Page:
Twitter labels Donald Trump's tweet 'misleading' as US election race goes down to the wire

President Donald Trump speaks at a campaign rally in Kenosha, WI on Monday. Trump Kenosha 0558 (Photo by Mike De Sisti / Milwaukee Journal Sentinel/USA Today Network/Sipa USA)
A Donald Trump tweet has had a warning attached to it by Twitter. (Milwaukee Journal Sentinel/USA Today Network/Sipa USA)

A Donald Trump tweet accusing his party’s rivals of “trying to steal” the US election has been flagged as misleading by Twitter.

A Facebook post making the same accusation has also had a warning attached by that social media platform.

Trump’s tweet said: “We are up BIG, but they are trying to STEAL the Election. We will never let them do it. Votes cannot be cast after the Polls are closed!”

His tweet came with no winner declared in the race for the White House yet, and the US facing the possibility of not hearing who their president will be for some time.

Watch: The latest from the US election

Trump’s message followed Joe Biden’s speech to supporters, in which he said: “I’m here to tell you tonight, we believe we’re on track to win this election.”

The president’s original tweet was ridiculed and he later deleted it, having spelt “polls” as “Poles”.

Trump has tried to drum up controversy about mail in ballots, which have seen wider use due to people’s concerns about voting in person during a pandemic.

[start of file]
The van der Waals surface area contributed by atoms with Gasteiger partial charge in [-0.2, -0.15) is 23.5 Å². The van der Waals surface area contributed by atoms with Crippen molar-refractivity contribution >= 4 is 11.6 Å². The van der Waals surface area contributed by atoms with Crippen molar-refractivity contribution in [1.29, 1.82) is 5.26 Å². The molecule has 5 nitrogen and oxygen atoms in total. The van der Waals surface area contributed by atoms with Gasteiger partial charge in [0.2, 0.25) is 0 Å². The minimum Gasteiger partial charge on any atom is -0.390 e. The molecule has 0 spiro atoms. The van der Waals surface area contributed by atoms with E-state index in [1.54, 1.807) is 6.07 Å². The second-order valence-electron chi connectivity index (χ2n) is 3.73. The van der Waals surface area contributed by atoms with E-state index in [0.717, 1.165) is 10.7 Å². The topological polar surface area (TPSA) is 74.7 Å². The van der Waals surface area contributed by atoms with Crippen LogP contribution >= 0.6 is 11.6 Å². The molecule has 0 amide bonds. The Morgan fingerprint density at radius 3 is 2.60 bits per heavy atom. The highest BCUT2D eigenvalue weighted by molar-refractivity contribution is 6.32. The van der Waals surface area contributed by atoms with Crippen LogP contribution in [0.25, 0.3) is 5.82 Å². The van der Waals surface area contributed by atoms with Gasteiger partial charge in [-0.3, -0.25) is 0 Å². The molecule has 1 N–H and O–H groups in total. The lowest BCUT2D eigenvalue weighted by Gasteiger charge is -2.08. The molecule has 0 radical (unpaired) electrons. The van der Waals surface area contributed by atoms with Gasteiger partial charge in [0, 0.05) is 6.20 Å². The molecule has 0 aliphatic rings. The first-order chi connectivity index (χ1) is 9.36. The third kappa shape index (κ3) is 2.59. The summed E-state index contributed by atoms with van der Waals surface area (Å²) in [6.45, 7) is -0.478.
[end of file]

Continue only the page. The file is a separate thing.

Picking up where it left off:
He falsely said they have “big problems and discrepancies” and there had been speculation he would call the election’s integrity into question.

Twitter has added a warning to his message, stating: “Some or all of the content shared in this Tweet is disputed and might be misleading about an election or other civic process.”

The company’s Twitter Safety account said it happened “in line with our Civic Integrity Policy”.

Facebook’s label on his post said: “Final results may be different from initial vote counts, as ballot counting will continue for days or weeks.”

Trump’s campaign hit back, saying: “Silicon Valley continues its campaign to censor and silence the president.”

Votes in several key states, including Pennsylvania, Michigan and Wisconsin, have yet to be fully counted, but the election is expected to be close.